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Radiology Misreads

Radiology Misreads

When a patient undergoes a radiology study, the images are reviewed and interpreted by a physician who specializes in interpreting medical imaging known as a radiologist. The radiologist then prepares a report that is sent to the physician who ordered the test. The ordering physician is generally responsible for informing the patient of the results and ordering any necessary follow-up. Both the images and the report become a part of the patient’s medical record.

Radiology studies are invaluable diagnostic tools. Three of the most familiar types are:

  • X-rays. X-ray imaging uses electromagnetic radiation to create images of structures and tissues inside the body. X-rays are particularly useful in diagnosing bone fractures and tumors or other abnormal masses.
  • CT scans. Computed Tomography exams (or CT scans) combine a series of x-ray images taken from different angles and use computer processing to create cross-sectional (or even three dimensional) images of bones, organs, and other tissues.
  • MRIs. Magnetic Resonance Imaging (MRI) uses a powerful electromagnetic field and radio waves to create detailed images of organs, tissues and blood vessels in the body. Unlike x-rays and CT scans, MRIs do not use radiation. MRIs are often used in neuroradiology to diagnose injuries and conditions involving the central nervous system, including the brain and spinal cord.

Medical malpractice cases arising from radiology studies generally take one of two forms:

(1) The radiologist fails to identify and report an abnormal finding that is visible on imaging.
(2) The radiologist sees and reports an abnormal finding, but the ordering physician fails to note or act appropriately on the radiologist’s report.

The second type of malpractice will be apparent from the patient’s medical record, but the only way to investigate whether a finding was visible on imaging and missed is to obtain the images and have them reviewed by an appropriately credentialed radiologist.

Either type of negligence can cause a delay in diagnosis of the patient’s condition, which can be disastrous depending on the finding that was missed or not acted on appropriately. The failure to identify a suspicious mass on a mammogram (an x-ray of the breast) may result in a delay in diagnosis of breast cancer. The failure to identify a small bone fracture on a CT scan may result in the patient suffering a much larger fracture, requiring much more extensive surgery, rehabilitation and future complications that should have been avoided.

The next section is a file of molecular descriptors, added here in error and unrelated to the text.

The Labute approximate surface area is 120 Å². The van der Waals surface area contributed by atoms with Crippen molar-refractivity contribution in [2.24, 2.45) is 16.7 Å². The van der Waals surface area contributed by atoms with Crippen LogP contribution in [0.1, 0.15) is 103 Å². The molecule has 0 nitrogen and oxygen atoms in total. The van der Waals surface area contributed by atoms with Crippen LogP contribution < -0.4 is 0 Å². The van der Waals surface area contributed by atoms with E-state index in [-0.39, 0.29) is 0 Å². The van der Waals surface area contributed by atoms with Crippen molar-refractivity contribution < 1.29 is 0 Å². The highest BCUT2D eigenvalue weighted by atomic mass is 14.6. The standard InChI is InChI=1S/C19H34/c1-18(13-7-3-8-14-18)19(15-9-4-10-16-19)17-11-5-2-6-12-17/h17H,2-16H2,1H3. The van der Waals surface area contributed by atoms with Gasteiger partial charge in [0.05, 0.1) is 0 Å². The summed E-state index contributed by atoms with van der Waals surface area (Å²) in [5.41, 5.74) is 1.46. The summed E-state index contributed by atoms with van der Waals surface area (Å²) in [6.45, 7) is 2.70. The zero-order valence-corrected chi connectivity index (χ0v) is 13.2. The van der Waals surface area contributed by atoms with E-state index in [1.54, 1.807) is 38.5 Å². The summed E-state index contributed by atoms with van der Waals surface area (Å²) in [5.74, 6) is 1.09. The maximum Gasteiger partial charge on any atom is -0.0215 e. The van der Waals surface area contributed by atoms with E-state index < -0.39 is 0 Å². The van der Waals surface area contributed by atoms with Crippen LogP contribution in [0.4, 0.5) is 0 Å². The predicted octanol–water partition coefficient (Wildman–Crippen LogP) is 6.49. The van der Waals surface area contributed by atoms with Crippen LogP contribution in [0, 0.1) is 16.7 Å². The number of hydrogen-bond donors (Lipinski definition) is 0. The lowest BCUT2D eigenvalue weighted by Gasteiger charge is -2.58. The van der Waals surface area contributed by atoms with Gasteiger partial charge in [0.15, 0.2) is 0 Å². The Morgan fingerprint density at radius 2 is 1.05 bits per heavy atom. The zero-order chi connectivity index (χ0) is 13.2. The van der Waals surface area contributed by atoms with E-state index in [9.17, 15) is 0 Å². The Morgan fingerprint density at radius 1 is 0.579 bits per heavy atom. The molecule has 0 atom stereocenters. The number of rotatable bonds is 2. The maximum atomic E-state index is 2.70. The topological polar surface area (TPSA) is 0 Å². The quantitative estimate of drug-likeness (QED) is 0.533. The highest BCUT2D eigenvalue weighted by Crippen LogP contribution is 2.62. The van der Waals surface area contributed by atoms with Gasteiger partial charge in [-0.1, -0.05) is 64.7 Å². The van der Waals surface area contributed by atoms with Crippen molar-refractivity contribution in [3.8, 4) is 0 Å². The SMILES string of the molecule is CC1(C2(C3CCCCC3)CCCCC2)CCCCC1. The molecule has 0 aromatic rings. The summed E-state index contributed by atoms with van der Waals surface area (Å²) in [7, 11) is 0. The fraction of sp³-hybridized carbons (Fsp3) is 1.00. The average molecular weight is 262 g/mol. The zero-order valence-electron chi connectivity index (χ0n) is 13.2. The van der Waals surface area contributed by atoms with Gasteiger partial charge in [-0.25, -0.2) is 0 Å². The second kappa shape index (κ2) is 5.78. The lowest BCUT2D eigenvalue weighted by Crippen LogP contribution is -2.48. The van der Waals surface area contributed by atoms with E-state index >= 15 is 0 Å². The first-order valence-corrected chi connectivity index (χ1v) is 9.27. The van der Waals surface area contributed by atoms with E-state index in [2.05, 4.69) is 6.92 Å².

Regardless of the reason that a radiology study is ordered, medical standards of care require that the radiologist identifies any abnormality that is visible on the study, and that the ordering physician acts on any abnormality identified by the radiologist.

Occasionally, a radiologist may have “tunnel vision,” focusing only on those tissues or structures relevant to the clinical concern that prompted the imaging study. Likewise, an ordering physician may review only part of a radiology report and miss an important “incidental” finding noted by the radiologist. Both are common fact patterns in malpractice cases involving radiology studies.

Indeed, in some cases, it may not even be clear initially who bears responsibility for a misread. Radiology studies performed in large academic medical centers are often interpreted initially by physicians-in-training (medical residents or fellows) working under the direction and supervision of attending radiologists. At smaller hospitals, radiology studies may be reviewed remotely by radiologists who may be anywhere in the country; this practice is known as teleradiology. Some hospitals use teleradiology during overnight hours or on weekends.

When it comes to litigating medical malpractice cases involving radiology misreads, you need an attorney who is detail-oriented and knows how to find the evidence.

Modern medical imaging systems sometimes create a digital trail (known as “metadata”) identifying who accessed a study, how much time that person spent viewing the images and/or drafting the report, and even which words of the report were unique to that patient as opposed to pre-filled from a template.

Getting this information requires not just knowing where and how to look, but also dogged persistence in the face of stiff resistance from health care providers who do not want to disclose it. The effort is usually worth it – forensic metadata can be critically important evidence in certain cases.

If you suspect that you or someone you love was the victim of medical negligence involving a failure to identify or act appropriately on an abnormal finding on a radiology study, you should contact the attorneys at Youman & Caputo for a free consultation.

The attorneys at Youman & Caputo have a wealth of experience investigating and successfully litigating medical malpractice cases in Pennsylvania and New Jersey involving radiology studies.

We work with highly qualified radiology and neuroradiology experts, and we routinely pursue forensic metadata to get answers to questions that other lawyers may not even think to ask.

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